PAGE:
“Acupuncture helps unblock and heal the body,” says Bradden, who retrained as an acupuncturist when it helped her own healing journey. “We use it for balancing the flow of energy or life force – known as Qi. Qi flows through the pathways (meridians) in your body, and by inserting needles into specific points along these meridians, we can bring your energy flow and re-balance the body.”
“The needles can access the deeper layers of the dermis, where they are able to dispel Qi and blood stagnation,” says Ellner, who studied Chinese Medicine: Acupuncture at the University of Westminster. “This provokes an injury response and the microcirculation is boosted, bringing with it nutrients required for cellular metabolism.” This stimulates collagen and elastin production for longer-term plumping of the skin. Acupuncture needles are capable of bypassing the skin and subcutaneous fatty tissue of the face. “They work into the mimetic muscle layer, to help enhance muscle tone and restore muscle symmetry over time.”
So, is acupuncture the only needle to know now? “There’s definitely been an increase of clients wanting more than just Botox,” says Bradden, who combines cosmetic acupuncture with LED light technology, acupressure and activated oxygen, to enhance the body’s repair mechanisms. “Just freezing the muscles doesn’t look after the health of your skin.”
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Ellner has also noticed a shift. “I don’t necessarily think we are in that binary place anymore in terms of natural versus intervention,” she says. “A patient may wish to soften her frown line with Botox, which would take a series of very tightly spaced visits for facial acupuncture, coupled with a committed gua sha practice at home. But she may also want to revive and plump her skin, super-charge collagen production, and dispel any areas of redness or irritation. That’s what facial acupuncture is brilliant at.”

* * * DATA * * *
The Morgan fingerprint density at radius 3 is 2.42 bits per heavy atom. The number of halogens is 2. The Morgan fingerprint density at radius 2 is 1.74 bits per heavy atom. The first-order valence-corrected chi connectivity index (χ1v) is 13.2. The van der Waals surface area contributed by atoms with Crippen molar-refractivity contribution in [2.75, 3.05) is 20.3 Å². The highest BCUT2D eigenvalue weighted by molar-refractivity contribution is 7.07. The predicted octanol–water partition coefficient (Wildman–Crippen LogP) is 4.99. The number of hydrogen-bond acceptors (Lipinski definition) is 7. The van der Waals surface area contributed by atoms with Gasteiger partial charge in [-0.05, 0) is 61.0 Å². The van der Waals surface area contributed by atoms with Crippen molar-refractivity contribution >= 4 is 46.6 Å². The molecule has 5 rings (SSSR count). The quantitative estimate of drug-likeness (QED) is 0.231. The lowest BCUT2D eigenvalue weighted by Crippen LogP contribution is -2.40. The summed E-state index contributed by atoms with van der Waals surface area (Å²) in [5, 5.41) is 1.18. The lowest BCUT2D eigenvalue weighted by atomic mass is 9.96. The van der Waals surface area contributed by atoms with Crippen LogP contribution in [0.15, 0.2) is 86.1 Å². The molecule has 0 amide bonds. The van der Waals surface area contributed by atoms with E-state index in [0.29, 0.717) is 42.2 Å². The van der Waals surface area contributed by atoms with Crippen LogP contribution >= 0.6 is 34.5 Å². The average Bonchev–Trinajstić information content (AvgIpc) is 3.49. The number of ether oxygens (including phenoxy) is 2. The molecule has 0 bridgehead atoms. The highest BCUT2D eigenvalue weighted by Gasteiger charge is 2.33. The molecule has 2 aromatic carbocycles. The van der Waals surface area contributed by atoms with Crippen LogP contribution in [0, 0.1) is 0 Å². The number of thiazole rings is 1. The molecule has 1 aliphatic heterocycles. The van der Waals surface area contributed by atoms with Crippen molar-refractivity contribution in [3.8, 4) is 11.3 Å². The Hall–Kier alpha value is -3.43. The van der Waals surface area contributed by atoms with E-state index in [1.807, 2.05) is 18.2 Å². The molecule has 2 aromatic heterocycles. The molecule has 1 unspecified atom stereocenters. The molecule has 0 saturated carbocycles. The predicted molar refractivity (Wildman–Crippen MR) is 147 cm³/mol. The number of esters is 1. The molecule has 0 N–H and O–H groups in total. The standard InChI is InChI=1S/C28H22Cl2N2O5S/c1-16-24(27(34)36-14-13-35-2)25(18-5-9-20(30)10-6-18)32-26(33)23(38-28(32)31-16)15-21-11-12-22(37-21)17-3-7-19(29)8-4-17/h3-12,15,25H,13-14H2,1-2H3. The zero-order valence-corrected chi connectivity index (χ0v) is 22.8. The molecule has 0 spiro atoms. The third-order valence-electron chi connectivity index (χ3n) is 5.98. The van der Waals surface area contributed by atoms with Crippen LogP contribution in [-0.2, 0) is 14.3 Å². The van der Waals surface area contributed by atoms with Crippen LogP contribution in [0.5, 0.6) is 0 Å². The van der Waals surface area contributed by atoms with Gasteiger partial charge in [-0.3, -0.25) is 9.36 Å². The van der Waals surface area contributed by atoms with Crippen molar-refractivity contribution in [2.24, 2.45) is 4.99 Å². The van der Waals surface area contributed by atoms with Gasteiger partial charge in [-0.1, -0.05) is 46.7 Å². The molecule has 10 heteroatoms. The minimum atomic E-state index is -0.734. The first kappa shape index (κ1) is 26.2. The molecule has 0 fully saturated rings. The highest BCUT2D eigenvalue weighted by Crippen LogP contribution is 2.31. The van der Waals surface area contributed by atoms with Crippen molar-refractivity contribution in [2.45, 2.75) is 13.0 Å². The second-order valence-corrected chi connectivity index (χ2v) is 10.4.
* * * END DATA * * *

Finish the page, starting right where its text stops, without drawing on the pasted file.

She fuses facial acupuncture with facial massage. “They work in tandem, with the needling stimulating collagen and elastin production and cellular metabolism, and facial massage boosting microcirculation with the muscles, fatty tissue and dermis for a two-pronged effect.” Her facial techniques include cupping, gua sha and tui na. “Tui na is the oldest form of body work in the world – it involves a lot of pinching, tapping and pushing in specific directions to influence the flow of Qi in the body and dispel any diagnoses areas of Qi and blood stagnation; often the nasal labial folds and jowls.”
In order to correctly practise gua sha, the stones should be warm. “Not cold or refrigerated, which I’ve seen as a trend. For me, the act of borrowing this technique from a culture and a medicine steeped in history is to spend some time researching and learning how to do it correctly.”
And finally, don’t leave it too late. “Centuries ago in China, the master acupuncturists would only be paid for their services if their patient stayed well, versus being paid for treatments once the patient is already ill. It’s really intended for prevention, not cure, and that’s a tough conceptual pill for the West to swallow.”